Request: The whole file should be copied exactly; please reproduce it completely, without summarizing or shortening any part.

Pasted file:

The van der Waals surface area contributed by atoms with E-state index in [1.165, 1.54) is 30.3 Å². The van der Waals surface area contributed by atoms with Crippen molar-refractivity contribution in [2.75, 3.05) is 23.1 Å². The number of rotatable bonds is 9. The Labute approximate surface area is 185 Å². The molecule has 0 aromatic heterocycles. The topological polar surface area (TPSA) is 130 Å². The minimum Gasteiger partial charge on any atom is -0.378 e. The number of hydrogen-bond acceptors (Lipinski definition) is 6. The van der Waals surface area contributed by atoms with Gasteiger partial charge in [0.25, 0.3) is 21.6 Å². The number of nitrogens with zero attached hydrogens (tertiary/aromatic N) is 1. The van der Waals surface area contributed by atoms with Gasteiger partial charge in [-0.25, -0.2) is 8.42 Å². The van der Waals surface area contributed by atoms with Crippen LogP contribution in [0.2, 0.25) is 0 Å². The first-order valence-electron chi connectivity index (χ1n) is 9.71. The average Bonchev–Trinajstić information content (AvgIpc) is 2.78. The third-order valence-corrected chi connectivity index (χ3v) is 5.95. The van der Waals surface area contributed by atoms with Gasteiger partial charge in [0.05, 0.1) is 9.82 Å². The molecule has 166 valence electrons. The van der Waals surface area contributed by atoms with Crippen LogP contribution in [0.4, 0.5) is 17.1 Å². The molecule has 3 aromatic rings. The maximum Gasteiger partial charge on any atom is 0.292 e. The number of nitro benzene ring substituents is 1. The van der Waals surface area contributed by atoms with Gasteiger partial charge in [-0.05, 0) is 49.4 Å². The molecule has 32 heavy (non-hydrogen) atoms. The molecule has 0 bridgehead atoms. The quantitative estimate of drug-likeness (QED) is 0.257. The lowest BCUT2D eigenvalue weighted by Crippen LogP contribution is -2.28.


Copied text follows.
The van der Waals surface area contributed by atoms with E-state index in [1.165, 1.54) is 30.3 Å². The van der Waals surface area contributed by atoms with Crippen molar-refractivity contribution in [2.75, 3.05) is 23.1 Å². The number of rotatable bonds is 9. The Labute approximate surface area is 185 Å². The molecule has 0 aromatic heterocycles. The topological polar surface area (TPSA) is 130 Å². The minimum Gasteiger partial charge on any atom is -0.378 e. The number of hydrogen-bond acceptors (Lipinski definition) is 6. The van der Waals surface area contributed by atoms with Gasteiger partial charge in [0.25, 0.3) is 21.6 Å². The number of nitrogens with zero attached hydrogens (tertiary/aromatic N) is 1. The van der Waals surface area contributed by atoms with Gasteiger partial charge in [-0.25, -0.2) is 8.42 Å². The van der Waals surface area contributed by atoms with Crippen LogP contribution in [0.2, 0.25) is 0 Å². The first-order valence-electron chi connectivity index (χ1n) is 9.71. The average Bonchev–Trinajstić information content (AvgIpc) is 2.78. The third-order valence-corrected chi connectivity index (χ3v) is 5.95. The van der Waals surface area contributed by atoms with Gasteiger partial charge in [0.05, 0.1) is 9.82 Å². The molecule has 166 valence electrons. The van der Waals surface area contributed by atoms with Crippen LogP contribution in [0.4, 0.5) is 17.1 Å². The molecule has 3 aromatic rings. The maximum Gasteiger partial charge on any atom is 0.292 e. The number of nitro benzene ring substituents is 1. The van der Waals surface area contributed by atoms with Gasteiger partial charge in [-0.05, 0) is 49.4 Å². The molecule has 32 heavy (non-hydrogen) atoms. The molecule has 0 bridgehead atoms. The quantitative estimate of drug-likeness (QED) is 0.257. The lowest BCUT2D eigenvalue weighted by Crippen LogP contribution is -2.28.